In judging the evidence at the summary judgment stage, the Court does not make credibility determinations or weigh conflicting evidence, Soremekun, 509 F.3d at 984 (quotation marks and citation omitted), and it must draw all inferences in the light most favorable to the nonmoving party and determine whether a genuine issue of material fact precludes entry of judgment, Comite de Jornaleros de Redondo Beach v. City of Redondo Beach, 657 F.3d 936, 942 (9th Cir. 2011) (quotation marks and citation omitted). Inferences, however, are not drawn out of the air; the nonmoving party must produce a factual predicate from which the inference may reasonably be drawn. See Richards v. Nielsen Freight Lines, 602 F. Supp. 1224, 1244-45 (E.D. Cal. 1985), aff'd, 810 F.2d 898 (9th Cir. 1987).

Further "[a] verified complaint may be treated as an affidavit to oppose summary judgment to the extent it is 'based on personal knowledge' and 'sets forth specific facts admissible in evidence.'" Keenan v. Hall, 83 F.3d 1083, 1090 n. 1 (9th Cir. 1996) (quoting McElyea v. Babbitt, 833 F.2d 196, 197-98 n. 1 (9th Cir. 1987) (per curiam)), amended by 135 F.3d 1318 (9th Cir. 1998); see also Jones v. Blanas, 393 F.3d 918, 922-23 (9th Cir. 2004); Lopez v. Smith, 203 F.3d 1122, 1132 n. 14 (9th Cir. 2000) (en banc); Schroeder v. MacDonald, 55 F.3d 454, 460 (9th Cir. 1995); Lew, 754 F.2d at 1423. If Plaintiff states that the facts in the complaint are true under penalty of perjury, the pleading is "verified." Schroeder, 55 F.3d at 460 n. 10. Additionally, Plaintiff is entitled to liberal construction of his filings because he is a prisoner proceeding pro se. Thomas, 611 F.3d at 1150 (citations omitted).

III. Eighth Amendment Standards

The unnecessary and wanton infliction of pain violates the Cruel and Unusual Punishments Clause of the Eighth Amendment. Hudson v. McMillian, 503 U.S. 1, 5 (1992). When a prison security measure is undertaken in response to an incident, the question of whether the measures taken inflicted unnecessary and wanton pain and suffering depends on "whether force was applied in a good faith effort to maintain or restore discipline or maliciously and sadistically for the very purpose of causing harm." Id. at 6.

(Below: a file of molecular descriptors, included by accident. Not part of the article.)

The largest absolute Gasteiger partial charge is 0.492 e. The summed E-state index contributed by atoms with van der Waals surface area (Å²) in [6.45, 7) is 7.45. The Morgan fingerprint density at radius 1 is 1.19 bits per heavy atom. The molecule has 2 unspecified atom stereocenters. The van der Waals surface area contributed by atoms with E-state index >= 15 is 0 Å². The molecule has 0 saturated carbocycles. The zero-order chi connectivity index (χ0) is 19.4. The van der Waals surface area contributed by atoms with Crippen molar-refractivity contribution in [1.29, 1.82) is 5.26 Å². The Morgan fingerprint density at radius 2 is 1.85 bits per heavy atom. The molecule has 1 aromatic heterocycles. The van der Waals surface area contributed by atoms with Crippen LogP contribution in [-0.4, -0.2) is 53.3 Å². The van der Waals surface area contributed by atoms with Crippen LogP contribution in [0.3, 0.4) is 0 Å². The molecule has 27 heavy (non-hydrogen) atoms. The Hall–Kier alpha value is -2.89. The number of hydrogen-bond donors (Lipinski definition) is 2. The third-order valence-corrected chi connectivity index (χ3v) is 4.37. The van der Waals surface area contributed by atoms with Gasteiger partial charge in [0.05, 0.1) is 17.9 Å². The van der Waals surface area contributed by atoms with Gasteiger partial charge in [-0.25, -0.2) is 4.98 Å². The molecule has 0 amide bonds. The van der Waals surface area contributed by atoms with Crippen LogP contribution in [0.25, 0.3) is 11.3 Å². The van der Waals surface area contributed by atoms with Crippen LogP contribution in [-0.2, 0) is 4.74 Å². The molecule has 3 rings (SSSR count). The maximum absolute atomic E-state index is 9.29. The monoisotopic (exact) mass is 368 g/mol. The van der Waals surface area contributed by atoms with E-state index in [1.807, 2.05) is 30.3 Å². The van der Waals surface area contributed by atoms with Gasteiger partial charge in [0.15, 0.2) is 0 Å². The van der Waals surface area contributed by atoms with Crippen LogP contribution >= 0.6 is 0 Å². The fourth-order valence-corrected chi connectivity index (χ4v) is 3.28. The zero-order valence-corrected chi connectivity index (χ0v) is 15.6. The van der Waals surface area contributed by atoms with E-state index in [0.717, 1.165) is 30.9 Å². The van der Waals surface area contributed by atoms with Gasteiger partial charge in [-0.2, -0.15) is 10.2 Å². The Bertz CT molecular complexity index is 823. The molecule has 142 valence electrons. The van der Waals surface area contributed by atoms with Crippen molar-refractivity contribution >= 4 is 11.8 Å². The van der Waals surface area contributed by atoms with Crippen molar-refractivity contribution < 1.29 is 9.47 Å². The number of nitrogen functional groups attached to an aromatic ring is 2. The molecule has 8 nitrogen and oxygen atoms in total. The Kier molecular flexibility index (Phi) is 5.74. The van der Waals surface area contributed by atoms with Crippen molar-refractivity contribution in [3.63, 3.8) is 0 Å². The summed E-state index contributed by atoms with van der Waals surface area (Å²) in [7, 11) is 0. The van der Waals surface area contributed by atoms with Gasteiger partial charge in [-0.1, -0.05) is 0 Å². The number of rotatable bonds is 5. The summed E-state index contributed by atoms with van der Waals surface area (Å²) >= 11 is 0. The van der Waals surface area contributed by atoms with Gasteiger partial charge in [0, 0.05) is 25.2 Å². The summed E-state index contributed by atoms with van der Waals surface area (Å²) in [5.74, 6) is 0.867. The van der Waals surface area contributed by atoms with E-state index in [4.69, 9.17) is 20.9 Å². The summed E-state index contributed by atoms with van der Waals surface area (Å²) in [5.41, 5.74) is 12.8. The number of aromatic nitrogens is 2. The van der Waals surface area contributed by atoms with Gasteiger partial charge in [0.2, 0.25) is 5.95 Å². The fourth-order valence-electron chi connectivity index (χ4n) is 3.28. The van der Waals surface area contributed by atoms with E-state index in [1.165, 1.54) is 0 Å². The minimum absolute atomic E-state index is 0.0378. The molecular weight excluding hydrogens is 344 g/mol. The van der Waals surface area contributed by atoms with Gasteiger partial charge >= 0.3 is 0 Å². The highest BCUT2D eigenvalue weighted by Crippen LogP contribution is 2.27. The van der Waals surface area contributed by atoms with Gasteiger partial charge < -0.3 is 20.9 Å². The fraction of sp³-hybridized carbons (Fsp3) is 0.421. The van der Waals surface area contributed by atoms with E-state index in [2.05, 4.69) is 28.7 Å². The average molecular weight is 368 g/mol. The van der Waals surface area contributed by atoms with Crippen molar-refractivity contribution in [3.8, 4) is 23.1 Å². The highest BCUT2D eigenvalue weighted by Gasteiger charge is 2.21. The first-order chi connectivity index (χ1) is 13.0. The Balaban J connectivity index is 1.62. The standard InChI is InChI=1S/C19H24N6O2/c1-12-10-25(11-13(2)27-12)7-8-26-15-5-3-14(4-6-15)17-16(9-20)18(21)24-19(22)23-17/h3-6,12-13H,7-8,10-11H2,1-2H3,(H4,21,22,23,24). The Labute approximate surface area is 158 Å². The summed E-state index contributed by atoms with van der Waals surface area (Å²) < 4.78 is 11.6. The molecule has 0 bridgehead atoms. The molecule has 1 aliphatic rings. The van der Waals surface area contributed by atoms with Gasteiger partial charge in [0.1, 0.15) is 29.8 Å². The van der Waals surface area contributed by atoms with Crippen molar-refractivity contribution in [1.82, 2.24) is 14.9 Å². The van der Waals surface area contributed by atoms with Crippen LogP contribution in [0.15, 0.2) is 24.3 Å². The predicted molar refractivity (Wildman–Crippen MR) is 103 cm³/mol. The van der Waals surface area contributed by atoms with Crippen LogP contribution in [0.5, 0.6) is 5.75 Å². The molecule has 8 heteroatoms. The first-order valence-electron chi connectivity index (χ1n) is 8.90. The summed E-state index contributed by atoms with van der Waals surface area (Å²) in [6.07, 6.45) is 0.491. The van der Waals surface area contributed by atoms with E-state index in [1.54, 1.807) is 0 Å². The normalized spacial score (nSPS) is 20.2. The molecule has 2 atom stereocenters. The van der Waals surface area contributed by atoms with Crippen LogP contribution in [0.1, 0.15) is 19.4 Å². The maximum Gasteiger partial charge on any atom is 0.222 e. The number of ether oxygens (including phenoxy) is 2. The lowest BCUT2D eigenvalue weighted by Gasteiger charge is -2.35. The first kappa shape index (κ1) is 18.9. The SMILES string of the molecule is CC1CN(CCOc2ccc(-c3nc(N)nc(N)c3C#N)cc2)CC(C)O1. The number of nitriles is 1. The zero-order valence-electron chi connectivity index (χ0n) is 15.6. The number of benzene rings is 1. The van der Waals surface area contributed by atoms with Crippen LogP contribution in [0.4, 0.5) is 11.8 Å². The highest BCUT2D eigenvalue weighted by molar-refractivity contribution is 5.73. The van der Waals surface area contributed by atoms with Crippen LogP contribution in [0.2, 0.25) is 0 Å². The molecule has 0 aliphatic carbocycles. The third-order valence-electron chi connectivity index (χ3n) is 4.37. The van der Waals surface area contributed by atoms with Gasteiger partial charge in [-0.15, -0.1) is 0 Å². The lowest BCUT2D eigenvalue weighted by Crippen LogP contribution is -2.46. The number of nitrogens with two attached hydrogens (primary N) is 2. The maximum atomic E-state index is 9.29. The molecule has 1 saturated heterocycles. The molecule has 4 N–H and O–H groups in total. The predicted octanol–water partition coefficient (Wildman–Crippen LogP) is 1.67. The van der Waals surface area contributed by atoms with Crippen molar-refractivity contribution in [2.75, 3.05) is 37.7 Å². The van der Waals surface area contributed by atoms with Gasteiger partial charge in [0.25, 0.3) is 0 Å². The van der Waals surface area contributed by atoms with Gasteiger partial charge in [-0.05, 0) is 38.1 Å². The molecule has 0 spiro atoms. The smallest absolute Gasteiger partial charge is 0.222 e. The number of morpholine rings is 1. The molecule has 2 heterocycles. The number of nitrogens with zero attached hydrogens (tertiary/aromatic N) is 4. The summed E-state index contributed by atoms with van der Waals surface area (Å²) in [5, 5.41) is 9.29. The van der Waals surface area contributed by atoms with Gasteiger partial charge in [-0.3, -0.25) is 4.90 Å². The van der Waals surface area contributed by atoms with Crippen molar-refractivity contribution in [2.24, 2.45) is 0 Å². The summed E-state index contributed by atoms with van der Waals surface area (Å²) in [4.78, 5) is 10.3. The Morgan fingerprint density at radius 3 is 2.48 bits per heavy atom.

The infliction of pain in the course of a prison security measure "does not amount to cruel and unusual punishment simply because it may appear in retrospect that the degree of force authorized or applied was unreasonable, and hence unnecessary." Whitley v. Albers, 475 U.S. 312, 319 (1986); see also Hudson, 503 U.S. 1. Prison administrators "should be accorded wide-ranging deference in the adoption and execution of policies and practices that in their judgment are needed to preserve internal order and discipline and to maintain institutional security." Whitley at 321-322 (quoting Bell v. Wolfish, 441 U.S. 520, 547 (1970)).

Moreover, not "every malevolent touch by a prison guard gives rise to a federal cause of action." Hudson, 503 U.S. at 9. "The Eighth Amendment's prohibition of cruel and unusual punishments necessarily excludes from constitutional recognition de minimis uses of physical force, provided that the use of force is not of a sort 'repugnant to the conscience of mankind. '" Id. at 9-10 (internal quotations marks and citations omitted). Although de minimis uses of force do not violate the Constitution, the malicious and sadistic use of force to cause harm always violates the Eighth Amendment. Id.; see also Oliver v. Keller, 289 F.3d 623, 628 (9th Cir. 2002) (Eighth Amendment excessive force standard examines de minimis uses of force, not de minimis injuries)). "Injury and force [] are only imperfectly correlated, and it is the latter that ultimately counts. An inmate who is gratuitously beaten by guards does not lose his ability to pursue an excessive force claim merely because he has the good fortune to escape without serious injury." Wilkins v. Gaddy, 559 U.S. 34, 38, 130 S.Ct. 1175, 1178-79 (2010).

However, "[u]nreasonable force claims are generally questions of fact for a jury" and "qualified immunity is not properly granted" on such claims. Hervey v. Estes, 65 F.3d 784, 791 (9th Cir. 1995).

IV. Discussion

A. Plaintiff's Motion for Summary Judgment

Plaintiff submitted a separate statement of facts (Doc. 69, p. 5) which is supported by Plaintiff's declaration (id., at pp. 23-24). Facts that do not indicate a "PUF No." are supported by statements in Plaintiff's declaration. Further Plaintiff's First Amended Complaints is verified and functions as a declaration to the extent the allegations are based on his personal knowledge of facts admissible in evidence. Jones, 393 F.3d at 922-23. --------